Following table lists the conversion choices given the type of migration being contemplated.
Table 36.2. Nature of the Conversion Choices
|Simple Install||Upgrade Decisions||Redesign Decisions|
Make use of minimal OS-specific features
Translate NT4 features to new host OS features
Improve on NT4 functionality, enhance management capabilities
Move all accounts from NT4 into Samba-3
Copy and improve
Authentication regime (database location and access)
Make least number of operational changes
Make progressive improvements
Desktop management methods
Take least amount of time to migrate
Minimize user impact
Better control of Desktops/Users
Live versus isolated conversion
Identify Needs for: Manageability, Scalability, Security, Availability
Integrate Samba-3, then migrate while users are active, then change of control (swap out)
Take advantage of lower maintenance opportunity
Samba-3 can use an external authentication backend:
Winbind (external Samba or NT4/200x server).
External server could use Active Directory or NT4 domain.
Can use pam_mkhomedir.so to autocreate home directories.
Samba-3 can use a local authentication backend:
Samba permits Access Control points to be set:
On the share itself using share ACLs.
On the file system using UNIX permissions on files and directories.
Note: Can enable Posix ACLs in file system also.
Through Samba share parameters not recommended except as last resort.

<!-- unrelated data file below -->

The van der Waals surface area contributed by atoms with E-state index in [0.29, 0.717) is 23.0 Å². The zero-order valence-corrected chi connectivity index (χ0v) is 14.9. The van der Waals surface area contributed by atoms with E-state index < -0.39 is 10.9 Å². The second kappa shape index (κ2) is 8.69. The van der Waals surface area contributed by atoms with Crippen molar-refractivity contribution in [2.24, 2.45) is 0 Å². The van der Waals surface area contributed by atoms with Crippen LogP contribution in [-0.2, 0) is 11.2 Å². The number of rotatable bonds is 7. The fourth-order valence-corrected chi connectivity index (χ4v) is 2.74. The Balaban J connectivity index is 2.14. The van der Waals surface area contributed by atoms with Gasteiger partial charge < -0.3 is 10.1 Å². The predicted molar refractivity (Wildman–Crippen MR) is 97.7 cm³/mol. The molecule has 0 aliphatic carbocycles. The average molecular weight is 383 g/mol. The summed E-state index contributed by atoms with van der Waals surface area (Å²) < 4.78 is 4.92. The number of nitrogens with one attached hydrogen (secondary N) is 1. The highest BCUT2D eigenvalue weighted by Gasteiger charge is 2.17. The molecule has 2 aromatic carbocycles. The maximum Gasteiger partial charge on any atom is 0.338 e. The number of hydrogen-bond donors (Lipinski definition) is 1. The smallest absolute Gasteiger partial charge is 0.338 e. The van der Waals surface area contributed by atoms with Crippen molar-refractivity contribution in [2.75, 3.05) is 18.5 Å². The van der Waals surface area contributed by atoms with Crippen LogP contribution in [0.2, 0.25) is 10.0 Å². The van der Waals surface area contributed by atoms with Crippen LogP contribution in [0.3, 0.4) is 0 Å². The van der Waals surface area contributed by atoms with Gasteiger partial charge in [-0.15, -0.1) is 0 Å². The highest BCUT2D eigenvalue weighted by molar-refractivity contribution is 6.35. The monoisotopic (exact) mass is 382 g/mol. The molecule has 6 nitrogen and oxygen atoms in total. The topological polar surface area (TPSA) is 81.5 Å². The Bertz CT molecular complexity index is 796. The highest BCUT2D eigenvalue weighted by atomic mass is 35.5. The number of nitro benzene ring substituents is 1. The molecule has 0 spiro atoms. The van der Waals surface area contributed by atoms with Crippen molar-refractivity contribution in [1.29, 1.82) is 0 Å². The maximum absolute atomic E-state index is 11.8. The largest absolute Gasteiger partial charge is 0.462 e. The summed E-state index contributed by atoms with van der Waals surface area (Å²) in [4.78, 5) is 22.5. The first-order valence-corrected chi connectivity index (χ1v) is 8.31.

Using Group Policy Editor (NT4).
Watch out for tattoo effect.
Know how they work.
User and group mapping code is new. Many problems have been experienced as network administrators who are familiar with Samba-2.2.x migrate to Samba-3. Carefully study the chapters that document the new password backend behavior and the new group mapping functionality.
username map facility may be needed.
Use net groupmap to connect NT4 groups to UNIX groups.
Use pdbedit to set/change user configuration.
When migrating to LDAP backend, it may be easier to dump the initial LDAP database to LDIF, edit, then reload into LDAP.
Every operating system has its peculiarities. These are the result of engineering decisions that were based on the experience of the designer and may have side effects that were not anticipated. Limitations that may bite the Windows network administrator include:
Add/Delete Users: Note OS limits on size of name (Linux 8 chars, NT4 up to 254 chars).
Add/Delete Machines: Applied only to domain members (Note: machine names may be limited to 16 characters).
Use net groupmap to connect NT4 groups to UNIX groups.
Add/Delete Groups: Note OS limits on size and nature. Linux limit is 16 char, no spaces, and no uppercase chars (groupadd).
Samba: net, rpcclient, smbpasswd, pdbedit, profiles
Windows: NT4 Domain User Manager, Server Manager (NEXUS)